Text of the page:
Last month, a dam burst at an iron ore mine in southeastern Brazil, unleashing 50 million tons of highly toxic mud and mining waste, covering an area the size of 25,000 Olympic pools. Brazil is calling it the worst environmental disaster in its history. “It is not a natural disaster,” Brazil’s environment minister said. “It is a disaster prompted by economic activity but of a magnitude equivalent to those disasters created by forces of nature.”
The search for bodies and survivors was slow. Mudslides knocked out roads and cellular towers, covered houses, upturned cars, smothered wild and farm animals in their paths, cut off drinking water for a quarter-of-a-million people, and raised health and environmental concerns in cities more than 186 miles downstream.
The man-made disaster not only killed at least 12 people; it injured 75 others, while at least 19 are still missing—the U.N.’s Office of the High Commissioner for Human Rights said the residue “contained high levels of toxic heavy metals and other toxic chemicals,” like arsenic and mercury, making the damages most likely irreversible, as the toxic sludge continues to permeate both land and water.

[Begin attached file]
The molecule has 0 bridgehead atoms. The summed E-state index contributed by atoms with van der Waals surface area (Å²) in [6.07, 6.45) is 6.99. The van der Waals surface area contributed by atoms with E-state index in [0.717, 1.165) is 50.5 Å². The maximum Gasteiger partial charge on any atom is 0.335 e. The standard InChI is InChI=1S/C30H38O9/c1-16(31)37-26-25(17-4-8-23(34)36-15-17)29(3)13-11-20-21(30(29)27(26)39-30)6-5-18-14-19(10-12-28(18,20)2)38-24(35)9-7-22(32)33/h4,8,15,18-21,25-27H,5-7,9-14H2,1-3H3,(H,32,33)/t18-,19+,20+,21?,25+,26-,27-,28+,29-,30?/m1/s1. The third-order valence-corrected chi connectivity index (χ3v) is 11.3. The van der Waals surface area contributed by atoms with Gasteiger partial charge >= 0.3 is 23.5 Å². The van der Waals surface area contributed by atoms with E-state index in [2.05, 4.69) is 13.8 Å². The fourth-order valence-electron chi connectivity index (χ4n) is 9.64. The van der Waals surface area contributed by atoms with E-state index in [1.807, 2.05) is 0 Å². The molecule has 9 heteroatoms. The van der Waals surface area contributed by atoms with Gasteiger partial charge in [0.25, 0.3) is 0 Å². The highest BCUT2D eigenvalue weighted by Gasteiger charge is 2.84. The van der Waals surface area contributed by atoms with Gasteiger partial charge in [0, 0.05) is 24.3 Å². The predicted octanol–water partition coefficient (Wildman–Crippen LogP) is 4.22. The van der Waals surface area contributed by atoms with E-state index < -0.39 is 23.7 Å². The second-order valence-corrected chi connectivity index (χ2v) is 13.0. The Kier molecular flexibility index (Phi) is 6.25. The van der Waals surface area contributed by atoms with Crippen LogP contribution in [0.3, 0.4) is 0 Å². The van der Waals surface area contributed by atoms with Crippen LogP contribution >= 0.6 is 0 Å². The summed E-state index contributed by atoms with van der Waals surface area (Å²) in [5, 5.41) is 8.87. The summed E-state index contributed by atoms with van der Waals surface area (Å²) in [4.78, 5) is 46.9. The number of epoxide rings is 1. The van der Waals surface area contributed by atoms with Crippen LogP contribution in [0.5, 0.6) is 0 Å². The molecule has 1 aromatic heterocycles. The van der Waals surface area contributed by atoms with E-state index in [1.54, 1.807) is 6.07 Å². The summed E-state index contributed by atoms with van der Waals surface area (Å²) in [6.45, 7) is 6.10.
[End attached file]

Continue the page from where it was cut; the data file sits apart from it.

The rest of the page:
Brazil’s environmental officials warn the damages to aquatic flora and fauna could last a generation. The contaminated waters have both surged upstream and reached the Atlantic by now, killing thousands of fish and turtles in the process. Depending on the tides, they could reach a system of islands and reefs that are a safe haven for endangered sea turtles and dolphins to breed.
During the climate conference in Paris this week, president Dilma Rousseff blamed the disaster on the “irresponsible action of a company,” Samarco, which operates the site and is owned by two mining giants, Vale of Brazil and BHP Billiton of Australia. Brazil will sue the companies for $7.2 billion in damages.